Given the stratospheric success of Puella Magi Madoka Magica, it's amazing that we haven't seen more series try to offer up a darker take on the magical girl genre in its wake, but for the most part recent years have brought us a diet of pretty by the numbers offerings. However, this season sees il sole penetra le illusioni - aka Day Break Illusion - reach us in streaming form; a series which stakes a claim to inhabit a dark place from the outset.
Our protagonist for this journey is Akari Taiyou, a much-loved young girl with a talent for using Tarot cards - an ability which she's fostered and practiced in despite the best efforts of her late mother to prevent her from doing so. For all of the love afforded Akari by her friends, classmates, grandparents and cousin Fuyuna, in that latter case we soon see signs of jealousy bubbling under the surface. This quickly comes to a head in a disturbing way, as Akari and Fuyuna clash in a seemingly fatal series of events - but it did it really happen? Did Fuyuna even exist? Her sudden disappearance from the series without anyone mentioning her or giving her a second thought seems to suggest that she was never there.
It's this occurrence that gives us our starting point into a world where a team of magical girls with various abilities are gathered together within a so-called academy to tackle and destroyed supernatural creatures known as Daemonia, who seek to dump their misery upon humans. Needless to say, early revelations about the Daemonia also seek to explain Fuyuna's disappearance, giving Akari some knowledge that leads her to question whether her own role in fighting the Daemonia is morally "right".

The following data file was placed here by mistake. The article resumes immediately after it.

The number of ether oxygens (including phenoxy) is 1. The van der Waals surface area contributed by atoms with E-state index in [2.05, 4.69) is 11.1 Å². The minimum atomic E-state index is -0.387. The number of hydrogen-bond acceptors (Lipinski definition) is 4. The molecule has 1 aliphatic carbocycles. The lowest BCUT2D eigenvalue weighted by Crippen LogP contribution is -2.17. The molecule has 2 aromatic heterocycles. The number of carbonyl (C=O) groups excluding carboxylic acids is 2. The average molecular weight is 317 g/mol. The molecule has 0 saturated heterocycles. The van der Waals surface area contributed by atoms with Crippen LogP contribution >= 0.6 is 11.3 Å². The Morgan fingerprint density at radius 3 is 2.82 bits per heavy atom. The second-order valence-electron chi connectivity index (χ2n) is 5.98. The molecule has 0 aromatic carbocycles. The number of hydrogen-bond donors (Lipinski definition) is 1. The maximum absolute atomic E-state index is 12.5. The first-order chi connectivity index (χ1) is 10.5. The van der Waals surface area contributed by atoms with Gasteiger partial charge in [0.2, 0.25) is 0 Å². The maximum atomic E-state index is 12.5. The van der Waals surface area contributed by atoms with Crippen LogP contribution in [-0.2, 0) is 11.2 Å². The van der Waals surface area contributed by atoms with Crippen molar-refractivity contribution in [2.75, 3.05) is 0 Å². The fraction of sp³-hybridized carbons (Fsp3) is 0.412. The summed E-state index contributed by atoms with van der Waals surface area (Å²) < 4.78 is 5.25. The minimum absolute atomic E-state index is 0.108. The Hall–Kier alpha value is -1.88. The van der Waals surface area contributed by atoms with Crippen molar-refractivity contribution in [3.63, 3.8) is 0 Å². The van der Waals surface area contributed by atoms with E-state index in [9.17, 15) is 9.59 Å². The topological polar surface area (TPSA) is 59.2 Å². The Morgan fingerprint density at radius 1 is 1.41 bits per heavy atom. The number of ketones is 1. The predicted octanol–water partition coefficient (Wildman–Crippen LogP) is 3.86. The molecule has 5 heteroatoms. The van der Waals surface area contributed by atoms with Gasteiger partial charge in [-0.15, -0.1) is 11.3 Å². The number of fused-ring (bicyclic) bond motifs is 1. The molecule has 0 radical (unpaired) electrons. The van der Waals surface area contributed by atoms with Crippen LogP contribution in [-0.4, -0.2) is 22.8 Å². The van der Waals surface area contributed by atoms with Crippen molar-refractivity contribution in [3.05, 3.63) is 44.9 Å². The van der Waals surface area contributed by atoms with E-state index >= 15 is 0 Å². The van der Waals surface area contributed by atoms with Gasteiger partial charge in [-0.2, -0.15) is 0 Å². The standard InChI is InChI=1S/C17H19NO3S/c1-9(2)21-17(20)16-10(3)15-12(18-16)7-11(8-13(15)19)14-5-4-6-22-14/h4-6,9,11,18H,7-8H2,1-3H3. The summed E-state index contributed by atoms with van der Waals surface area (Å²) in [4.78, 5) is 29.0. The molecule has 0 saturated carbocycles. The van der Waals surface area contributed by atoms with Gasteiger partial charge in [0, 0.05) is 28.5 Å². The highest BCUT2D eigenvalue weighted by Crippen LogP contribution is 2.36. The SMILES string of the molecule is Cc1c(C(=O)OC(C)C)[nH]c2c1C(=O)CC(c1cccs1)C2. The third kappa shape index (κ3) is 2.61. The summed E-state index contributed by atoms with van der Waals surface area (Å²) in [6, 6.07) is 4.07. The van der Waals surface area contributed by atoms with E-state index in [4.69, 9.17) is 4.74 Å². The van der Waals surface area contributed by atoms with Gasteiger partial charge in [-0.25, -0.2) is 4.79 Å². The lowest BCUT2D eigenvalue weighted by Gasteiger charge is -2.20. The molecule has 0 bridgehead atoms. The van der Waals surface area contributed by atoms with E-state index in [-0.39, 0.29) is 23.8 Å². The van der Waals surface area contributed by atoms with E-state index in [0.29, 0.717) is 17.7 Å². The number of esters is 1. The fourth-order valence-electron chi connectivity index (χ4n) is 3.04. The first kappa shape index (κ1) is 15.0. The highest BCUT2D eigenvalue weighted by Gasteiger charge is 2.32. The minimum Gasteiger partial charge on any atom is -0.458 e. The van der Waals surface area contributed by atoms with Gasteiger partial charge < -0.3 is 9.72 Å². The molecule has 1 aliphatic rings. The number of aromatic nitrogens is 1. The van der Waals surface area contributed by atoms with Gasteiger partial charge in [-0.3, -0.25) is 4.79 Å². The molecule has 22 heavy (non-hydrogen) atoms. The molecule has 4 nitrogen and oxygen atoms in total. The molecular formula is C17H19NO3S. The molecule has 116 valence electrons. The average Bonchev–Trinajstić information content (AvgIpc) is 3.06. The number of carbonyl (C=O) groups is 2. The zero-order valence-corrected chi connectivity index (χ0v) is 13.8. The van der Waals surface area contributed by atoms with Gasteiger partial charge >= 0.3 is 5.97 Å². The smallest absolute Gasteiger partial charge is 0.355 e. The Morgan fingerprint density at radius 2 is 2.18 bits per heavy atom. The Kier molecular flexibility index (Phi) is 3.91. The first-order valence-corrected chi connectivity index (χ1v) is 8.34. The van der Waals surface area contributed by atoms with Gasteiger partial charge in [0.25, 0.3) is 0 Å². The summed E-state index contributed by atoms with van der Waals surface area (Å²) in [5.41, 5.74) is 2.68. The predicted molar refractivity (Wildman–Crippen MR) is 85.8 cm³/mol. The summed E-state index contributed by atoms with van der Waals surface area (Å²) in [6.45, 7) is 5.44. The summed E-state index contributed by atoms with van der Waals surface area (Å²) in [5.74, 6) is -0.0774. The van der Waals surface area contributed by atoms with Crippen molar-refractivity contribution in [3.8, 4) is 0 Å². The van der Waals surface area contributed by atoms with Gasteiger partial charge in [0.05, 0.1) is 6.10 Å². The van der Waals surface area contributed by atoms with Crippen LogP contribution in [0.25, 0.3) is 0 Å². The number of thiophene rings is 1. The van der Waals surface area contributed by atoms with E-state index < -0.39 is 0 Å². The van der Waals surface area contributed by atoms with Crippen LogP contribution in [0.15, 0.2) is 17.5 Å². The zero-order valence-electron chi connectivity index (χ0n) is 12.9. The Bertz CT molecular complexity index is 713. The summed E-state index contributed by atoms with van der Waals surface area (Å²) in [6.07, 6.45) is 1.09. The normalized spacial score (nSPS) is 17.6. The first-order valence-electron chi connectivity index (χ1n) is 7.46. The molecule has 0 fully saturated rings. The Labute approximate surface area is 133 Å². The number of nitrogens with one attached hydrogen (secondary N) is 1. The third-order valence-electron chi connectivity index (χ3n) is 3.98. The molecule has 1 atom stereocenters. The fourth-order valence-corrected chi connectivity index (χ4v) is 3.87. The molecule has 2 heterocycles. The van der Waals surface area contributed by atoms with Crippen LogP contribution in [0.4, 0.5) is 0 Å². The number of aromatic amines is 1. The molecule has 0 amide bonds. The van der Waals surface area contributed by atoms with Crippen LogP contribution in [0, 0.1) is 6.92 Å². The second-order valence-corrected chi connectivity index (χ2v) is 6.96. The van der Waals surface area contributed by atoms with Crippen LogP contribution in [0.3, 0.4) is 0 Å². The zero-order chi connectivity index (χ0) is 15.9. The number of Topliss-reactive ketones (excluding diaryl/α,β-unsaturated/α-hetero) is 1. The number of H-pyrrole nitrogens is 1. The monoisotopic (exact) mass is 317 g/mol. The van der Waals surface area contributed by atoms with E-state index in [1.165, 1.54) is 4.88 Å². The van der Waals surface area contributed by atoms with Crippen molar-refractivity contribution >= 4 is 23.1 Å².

Akari wrestling with her conscience as she tries to get to the bottom of the true nature of the Daemonia, coupled with suggestions that even the magical girl academy that she is part of is perhaps less wholesome than it might first scene, are clearly the dual key drivers for the series at this point - both aspects of the series have no shortage of potential, but at this stage it's hard to say that any of the ripe possibilities of the series have been used in a competent way at all. So desperate is the series to shout about how dark and edgy it's being that it misses out on a lot of its build-up and jumps straight into death and darkness in episode one before offering up similarly maudlin second and third episodes.
Unfortunately, this means that there's no time to build up any characters so that we actually care about them, leaving Fuyuna's disappearance to leave little impact upon the viewer other than outright confusion, while episode three in particular becomes so heavy-handed in its attempt to show how a Daemonia might threaten humanity that it unintentionally descends into hilarity. I imagine this might be how Madoka Magica ends up looking if you watch it in fast forward.
Similarly, the show's visuals clearly try to take a leaf out of Madoka Magica's book by offering up cutesy character designs before throwing them into despair, but although some aspects of the show's aesthetic are pleasing as a whole it looks unspectacular and occasionally rather cheap. This might not be an issue when bolted to a stronger narrative, but here it simply detracts further from what the series is trying to do.
Although it's far too early to write off Day Break Illusion entirely at this juncture, it certainly hasn't done itself any favours with its opening instalments - it's clumsy, its tries way too hard to foist its tone upon every part of the series, and as a result it doesn't place enough care and attention in character or world-building. We'll be the first to admit that there are still some promising seeds of ideas and concepts within the show, but for now we can only comment on what we have in front of us, and in those terms these first three episodes are nothing more than a major disappointment.
You can currently watch Day Break Illusion in streaming form on Crunchyroll.